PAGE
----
The object to be achieved is that laid down in the Acquisition of Land (Assessment of Compensation) Act, 1919: The amount which the land if sold in the open market by a willing seller might be expected to realise". We on this side of the Committee have always had sympathy with that object, though I am bound to say that our sympathy became a little qualified after being told by the Parliamentary Secretary that very few owner-occupiers would be affected by the Bill. Be that as it may, and it does not arise at the moment, that is the object of the Bill.

Surely the object of the Bill is far more likely to be realised by leaving a great deal more to the judgment and experience of the valuer than the Bill leaves at present. At the end of the day an experienced valuer would read through these parts of the Bill and say, "Why have they put in all this? It must be for some object. What is the object? The object must be that I should do something different from what I should do anyhow".

Under the Amendment, the valuer will have to have regard to two things which are mentioned in this part of the Bill, and, having done that, to form his judgment as a reasonable expert. That kind of language tallies with the principal rule in the 1919 Act and with the intention of the Government as expressed in the White Paper.

I hope that the Government will have the courage, even at this comparatively late stage of the Bill, to throw overboard a set of elaborate provisions which do no particular good and which, if they are to have any effect at all, will bewilder sonic valuers and lead others into errors by making them suppose that they must depart from what they would normally do and which will be unintelligible to the people concerned and to the local authorities concerned with acquiring land.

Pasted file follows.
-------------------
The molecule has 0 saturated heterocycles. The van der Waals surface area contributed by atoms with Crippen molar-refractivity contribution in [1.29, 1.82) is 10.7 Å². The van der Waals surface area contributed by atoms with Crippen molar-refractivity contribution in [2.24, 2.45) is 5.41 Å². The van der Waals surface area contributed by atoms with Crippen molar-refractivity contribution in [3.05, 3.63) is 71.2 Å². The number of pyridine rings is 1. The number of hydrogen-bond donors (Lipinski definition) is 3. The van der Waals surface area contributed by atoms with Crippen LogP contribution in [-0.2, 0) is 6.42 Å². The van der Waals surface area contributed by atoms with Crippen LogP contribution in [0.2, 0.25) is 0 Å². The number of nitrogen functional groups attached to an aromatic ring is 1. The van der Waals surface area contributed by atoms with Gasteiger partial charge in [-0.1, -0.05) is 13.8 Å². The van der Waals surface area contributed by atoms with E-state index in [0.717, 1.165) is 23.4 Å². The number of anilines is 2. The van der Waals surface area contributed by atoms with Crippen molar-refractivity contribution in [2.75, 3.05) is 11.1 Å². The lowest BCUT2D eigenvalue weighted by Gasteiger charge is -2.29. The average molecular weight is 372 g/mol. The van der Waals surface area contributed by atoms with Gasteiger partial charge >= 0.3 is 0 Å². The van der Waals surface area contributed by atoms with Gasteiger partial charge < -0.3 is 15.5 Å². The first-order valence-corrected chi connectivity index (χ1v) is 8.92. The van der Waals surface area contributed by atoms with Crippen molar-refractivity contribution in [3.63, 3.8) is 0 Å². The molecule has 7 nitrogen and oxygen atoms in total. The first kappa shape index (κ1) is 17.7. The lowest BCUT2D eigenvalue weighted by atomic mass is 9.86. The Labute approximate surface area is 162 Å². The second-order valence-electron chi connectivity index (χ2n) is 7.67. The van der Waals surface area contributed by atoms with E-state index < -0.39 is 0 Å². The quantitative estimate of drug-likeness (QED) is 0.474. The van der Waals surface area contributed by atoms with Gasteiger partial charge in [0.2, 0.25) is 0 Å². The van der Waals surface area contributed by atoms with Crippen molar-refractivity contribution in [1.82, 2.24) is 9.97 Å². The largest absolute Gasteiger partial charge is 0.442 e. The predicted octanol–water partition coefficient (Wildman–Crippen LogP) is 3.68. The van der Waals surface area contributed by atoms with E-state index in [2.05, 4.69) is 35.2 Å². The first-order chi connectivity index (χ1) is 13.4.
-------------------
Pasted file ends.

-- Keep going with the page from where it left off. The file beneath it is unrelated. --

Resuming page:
If legislation of this kind is really intended to do what is fair, and to provide an open market value, it is a serious vice if it can be done only by a series of extremely intricate and tortuous rules, as the Government at first said. It makes one feel that if that is the position there must be a catch in it somewhere and that the simple thing to do, when one wants to be fair, is to say that one will let a man have as compensation what is fair and what is a reasonable market value as assessed by a reasonable expert.

I hope that the Government will see that what we propose to leave out is a source of error, confusion and suspicion and that what we propose to put in is a simple matter which conforms with the practice as between private people and one which will be understood by all.

4.0 p.m.

Mr. A. J. Irvine (Liverpool, Edge Hill)

This seems to be an appropriate Amendment on which to consider whether it is desirable to spell into the Bill, in what my hon. and learned Friend the Member for Kettering (Mr. Mitchison) rightly described as elaborate and tortuous provisions, assumptions which the valuer would, in any event, be likely to consider if he were doing his job properly. I support the view of my hon. and learned Friend that it would be very much better to provide that the matter should be left to the determination of the notional reasonable valuer applying the assumptions that any such person would apply.